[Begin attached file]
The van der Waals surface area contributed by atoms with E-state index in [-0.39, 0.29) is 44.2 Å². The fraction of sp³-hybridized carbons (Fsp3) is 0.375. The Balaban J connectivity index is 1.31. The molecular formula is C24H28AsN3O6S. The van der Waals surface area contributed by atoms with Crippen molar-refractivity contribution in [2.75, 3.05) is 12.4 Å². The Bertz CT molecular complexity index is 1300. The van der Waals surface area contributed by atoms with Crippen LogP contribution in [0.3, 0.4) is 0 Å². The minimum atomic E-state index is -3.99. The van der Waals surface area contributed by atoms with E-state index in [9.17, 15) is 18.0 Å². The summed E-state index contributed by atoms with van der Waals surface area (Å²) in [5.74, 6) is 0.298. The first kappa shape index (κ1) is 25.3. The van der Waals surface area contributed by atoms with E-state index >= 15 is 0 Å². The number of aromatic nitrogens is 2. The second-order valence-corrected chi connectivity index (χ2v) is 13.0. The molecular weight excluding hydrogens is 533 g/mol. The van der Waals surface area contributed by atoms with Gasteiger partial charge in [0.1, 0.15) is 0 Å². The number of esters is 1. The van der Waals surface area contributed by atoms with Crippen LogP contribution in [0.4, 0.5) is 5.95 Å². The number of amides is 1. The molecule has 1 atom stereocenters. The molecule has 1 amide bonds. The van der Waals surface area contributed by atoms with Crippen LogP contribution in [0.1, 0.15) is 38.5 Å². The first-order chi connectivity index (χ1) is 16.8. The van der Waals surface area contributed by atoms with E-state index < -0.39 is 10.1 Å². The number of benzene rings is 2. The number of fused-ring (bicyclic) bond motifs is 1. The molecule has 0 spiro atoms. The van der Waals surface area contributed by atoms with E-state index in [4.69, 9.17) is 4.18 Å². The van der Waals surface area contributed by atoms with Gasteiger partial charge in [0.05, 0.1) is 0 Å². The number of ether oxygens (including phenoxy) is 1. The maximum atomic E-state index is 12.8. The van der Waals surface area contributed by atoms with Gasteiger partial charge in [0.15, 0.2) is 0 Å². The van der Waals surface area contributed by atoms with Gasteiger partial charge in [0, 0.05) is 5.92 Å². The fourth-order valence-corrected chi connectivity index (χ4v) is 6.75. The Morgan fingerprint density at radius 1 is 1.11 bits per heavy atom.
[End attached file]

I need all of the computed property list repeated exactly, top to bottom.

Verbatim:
The van der Waals surface area contributed by atoms with E-state index in [-0.39, 0.29) is 44.2 Å². The fraction of sp³-hybridized carbons (Fsp3) is 0.375. The Balaban J connectivity index is 1.31. The molecular formula is C24H28AsN3O6S. The van der Waals surface area contributed by atoms with Crippen molar-refractivity contribution in [2.75, 3.05) is 12.4 Å². The Bertz CT molecular complexity index is 1300. The van der Waals surface area contributed by atoms with Crippen LogP contribution in [0.3, 0.4) is 0 Å². The minimum atomic E-state index is -3.99. The van der Waals surface area contributed by atoms with E-state index in [9.17, 15) is 18.0 Å². The summed E-state index contributed by atoms with van der Waals surface area (Å²) in [5.74, 6) is 0.298. The first kappa shape index (κ1) is 25.3. The van der Waals surface area contributed by atoms with E-state index >= 15 is 0 Å². The number of aromatic nitrogens is 2. The second-order valence-corrected chi connectivity index (χ2v) is 13.0. The molecular weight excluding hydrogens is 533 g/mol. The van der Waals surface area contributed by atoms with Gasteiger partial charge in [0.1, 0.15) is 0 Å². The number of esters is 1. The van der Waals surface area contributed by atoms with Crippen LogP contribution in [0.4, 0.5) is 5.95 Å². The number of amides is 1. The molecule has 1 atom stereocenters. The molecule has 1 amide bonds. The van der Waals surface area contributed by atoms with Crippen LogP contribution in [0.1, 0.15) is 38.5 Å². The first-order chi connectivity index (χ1) is 16.8. The van der Waals surface area contributed by atoms with E-state index < -0.39 is 10.1 Å². The number of benzene rings is 2. The number of fused-ring (bicyclic) bond motifs is 1. The molecule has 0 spiro atoms. The van der Waals surface area contributed by atoms with E-state index in [4.69, 9.17) is 4.18 Å². The van der Waals surface area contributed by atoms with Gasteiger partial charge in [0.05, 0.1) is 0 Å². The number of ether oxygens (including phenoxy) is 1. The maximum atomic E-state index is 12.8. The van der Waals surface area contributed by atoms with Gasteiger partial charge in [0.15, 0.2) is 0 Å². The van der Waals surface area contributed by atoms with Gasteiger partial charge in [0, 0.05) is 5.92 Å². The fourth-order valence-corrected chi connectivity index (χ4v) is 6.75. The Morgan fingerprint density at radius 1 is 1.11 bits per heavy atom.